From Accessibility to Inclusion

Universal design (UD) is an idea that developed in the mid-1990s as advocates of making buildings and products accessible to people with disabilities realized that these features often had benefits for a broader population. Examples include curb ramps, automated doors, closed captioning in television sets and accessibility features for computer operating systems. Read the rest of this entry »

How Far We’ve Come Since The IBM PC

As we approach Christmas and the New Year, thinking of family, reflecting on the past, and anticipating the future, I thought you’d get a kick out of this 1984 IBM computer Christmas commercial and my personal reflections of its history.

Read the rest of this entry »

Ageing and Brain Science

Science & Technology ConvergenceThis article explores advances in neural engineering research and is based on my interview with Dr. Metin Akay, Founding Chairman of the new Biomedical Engineering Department and the John S. Dunn professor of biomedical engineering at the University of Houston. His discipline unites the fields of engineering, computer science, physics, chemistry, and mathematics with cellular, molecular, cognitive and behavioral neurosciences.

One expected result of these fields converging is to lower health care costs. Another is to extend life, but as Dr. Akay put it, “While it’s very important to live longer, it’s much more important to have quality of life.” Read the rest of this entry »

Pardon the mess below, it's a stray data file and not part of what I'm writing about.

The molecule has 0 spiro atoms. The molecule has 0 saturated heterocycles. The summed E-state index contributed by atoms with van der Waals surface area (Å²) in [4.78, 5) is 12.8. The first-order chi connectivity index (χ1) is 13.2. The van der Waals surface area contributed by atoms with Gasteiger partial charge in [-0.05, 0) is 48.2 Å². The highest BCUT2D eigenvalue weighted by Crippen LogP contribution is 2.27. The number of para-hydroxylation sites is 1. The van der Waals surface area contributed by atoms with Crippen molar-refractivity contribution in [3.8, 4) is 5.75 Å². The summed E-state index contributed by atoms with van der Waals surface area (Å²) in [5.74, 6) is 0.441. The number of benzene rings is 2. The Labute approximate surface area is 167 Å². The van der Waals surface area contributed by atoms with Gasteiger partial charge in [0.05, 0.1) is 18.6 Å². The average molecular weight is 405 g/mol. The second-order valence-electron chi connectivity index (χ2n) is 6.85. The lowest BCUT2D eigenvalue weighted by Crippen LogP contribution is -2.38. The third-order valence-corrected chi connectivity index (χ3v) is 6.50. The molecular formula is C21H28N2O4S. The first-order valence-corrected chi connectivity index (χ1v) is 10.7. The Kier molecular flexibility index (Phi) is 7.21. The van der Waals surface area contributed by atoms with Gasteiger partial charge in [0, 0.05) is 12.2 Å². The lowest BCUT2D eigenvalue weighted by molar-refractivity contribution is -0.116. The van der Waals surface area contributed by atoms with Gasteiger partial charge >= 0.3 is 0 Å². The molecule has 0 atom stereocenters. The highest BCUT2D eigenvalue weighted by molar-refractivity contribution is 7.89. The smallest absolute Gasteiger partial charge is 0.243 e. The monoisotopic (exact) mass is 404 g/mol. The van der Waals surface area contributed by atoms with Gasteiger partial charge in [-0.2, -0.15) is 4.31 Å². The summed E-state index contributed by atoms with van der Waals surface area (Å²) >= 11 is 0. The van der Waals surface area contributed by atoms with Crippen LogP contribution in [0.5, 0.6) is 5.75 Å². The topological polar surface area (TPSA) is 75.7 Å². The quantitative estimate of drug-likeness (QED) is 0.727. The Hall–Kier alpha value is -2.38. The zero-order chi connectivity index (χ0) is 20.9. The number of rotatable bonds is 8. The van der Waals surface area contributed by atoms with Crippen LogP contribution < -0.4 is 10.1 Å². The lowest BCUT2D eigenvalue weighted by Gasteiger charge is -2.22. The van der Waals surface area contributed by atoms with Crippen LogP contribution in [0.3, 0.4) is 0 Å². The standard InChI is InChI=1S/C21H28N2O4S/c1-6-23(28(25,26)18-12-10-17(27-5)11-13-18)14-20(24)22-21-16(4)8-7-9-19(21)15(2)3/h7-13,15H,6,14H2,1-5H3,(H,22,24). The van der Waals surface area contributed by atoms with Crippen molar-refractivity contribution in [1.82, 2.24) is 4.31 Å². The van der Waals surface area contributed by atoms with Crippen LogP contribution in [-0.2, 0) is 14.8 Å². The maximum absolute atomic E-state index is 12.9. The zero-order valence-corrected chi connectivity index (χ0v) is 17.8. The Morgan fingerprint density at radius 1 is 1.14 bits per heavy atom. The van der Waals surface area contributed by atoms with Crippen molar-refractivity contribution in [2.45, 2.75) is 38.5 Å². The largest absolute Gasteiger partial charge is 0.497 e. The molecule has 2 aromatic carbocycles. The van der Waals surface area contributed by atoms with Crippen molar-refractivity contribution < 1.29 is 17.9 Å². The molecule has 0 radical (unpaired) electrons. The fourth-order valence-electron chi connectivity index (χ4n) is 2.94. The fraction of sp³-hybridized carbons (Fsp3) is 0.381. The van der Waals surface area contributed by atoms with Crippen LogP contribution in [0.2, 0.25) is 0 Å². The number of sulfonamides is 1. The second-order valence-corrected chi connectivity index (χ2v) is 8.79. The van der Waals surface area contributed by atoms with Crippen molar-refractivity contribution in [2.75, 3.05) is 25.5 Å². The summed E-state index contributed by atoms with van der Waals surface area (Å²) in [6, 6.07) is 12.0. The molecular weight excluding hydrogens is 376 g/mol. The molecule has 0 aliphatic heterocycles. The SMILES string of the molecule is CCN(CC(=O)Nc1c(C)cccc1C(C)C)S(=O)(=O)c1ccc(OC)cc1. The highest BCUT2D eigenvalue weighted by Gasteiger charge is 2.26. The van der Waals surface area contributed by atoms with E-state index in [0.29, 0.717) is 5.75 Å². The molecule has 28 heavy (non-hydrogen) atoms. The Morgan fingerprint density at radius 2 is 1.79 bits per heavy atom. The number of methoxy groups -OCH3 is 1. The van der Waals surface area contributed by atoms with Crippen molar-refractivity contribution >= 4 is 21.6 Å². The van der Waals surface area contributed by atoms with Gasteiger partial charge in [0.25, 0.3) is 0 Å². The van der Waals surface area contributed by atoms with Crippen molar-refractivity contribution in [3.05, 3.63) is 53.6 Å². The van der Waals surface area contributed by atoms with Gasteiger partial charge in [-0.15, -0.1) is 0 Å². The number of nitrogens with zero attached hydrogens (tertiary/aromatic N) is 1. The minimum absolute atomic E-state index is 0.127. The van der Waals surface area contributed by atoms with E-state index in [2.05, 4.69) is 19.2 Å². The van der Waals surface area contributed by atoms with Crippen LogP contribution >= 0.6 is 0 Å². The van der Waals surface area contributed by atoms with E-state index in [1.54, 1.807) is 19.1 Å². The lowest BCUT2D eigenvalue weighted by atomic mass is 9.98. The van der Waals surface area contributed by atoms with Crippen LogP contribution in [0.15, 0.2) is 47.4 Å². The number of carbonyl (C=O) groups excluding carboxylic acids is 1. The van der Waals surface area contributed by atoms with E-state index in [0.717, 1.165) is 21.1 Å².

Beyond Jeopardy!, What is Watson Up To Now?

IBM Watson plays Jeopardy! and wins.By Dr. Martin Kohn, Chief Medical Scientist for IBM Research

Two years ago, IBM’s Watson computer shocked the world when it beat two past grand champions on the TV quiz show Jeopardy!

Watson isn’t playing around anymore.

Watson and the technological leaps forward that made it so revolutionary — the ability to understand human speech, make sense of huge amounts of complex information in split seconds, rank answers based on probability, and learn from its mistakes — are being put to work.

In health care, Watson is helping doctors tailor medical treatment to every patient’s situation in a time when the amount of medical information is doubling every five years. Read the rest of this entry »

If Air Travel Worked Like Health Care

If the principles of Moore’s Law had been applied to the airline industry…The video below makes fun of the health care industry with a satirical look at what the airline industry would be like if it worked the same way.

Neither industry, however, has shown the same innovation & improvement as the computer industry, which I come from as a retired IBM technologist. To put that statement into perspective, here are some observations.

Moore’s Law and Air Travel

Read the rest of this entry »

WSU shares Smart Home technology with the world

smart home

By Tina Hilding, College of Engineering and Architecture

PULLMAN, Wash. – Washington State University researchers have received a National Science Foundation grant to share their “smart home in a box” technology with 60 institutions and scientists around the world in what will be the largest-ever installation of such home monitoring systems.

The collaborators will develop their own monitoring projects in a home or a lab and report back their results. With this data, the WSU researchers will be able to develop a system for using and sharing cutting-edge, smart environments data on a large scale. Read the rest of this entry »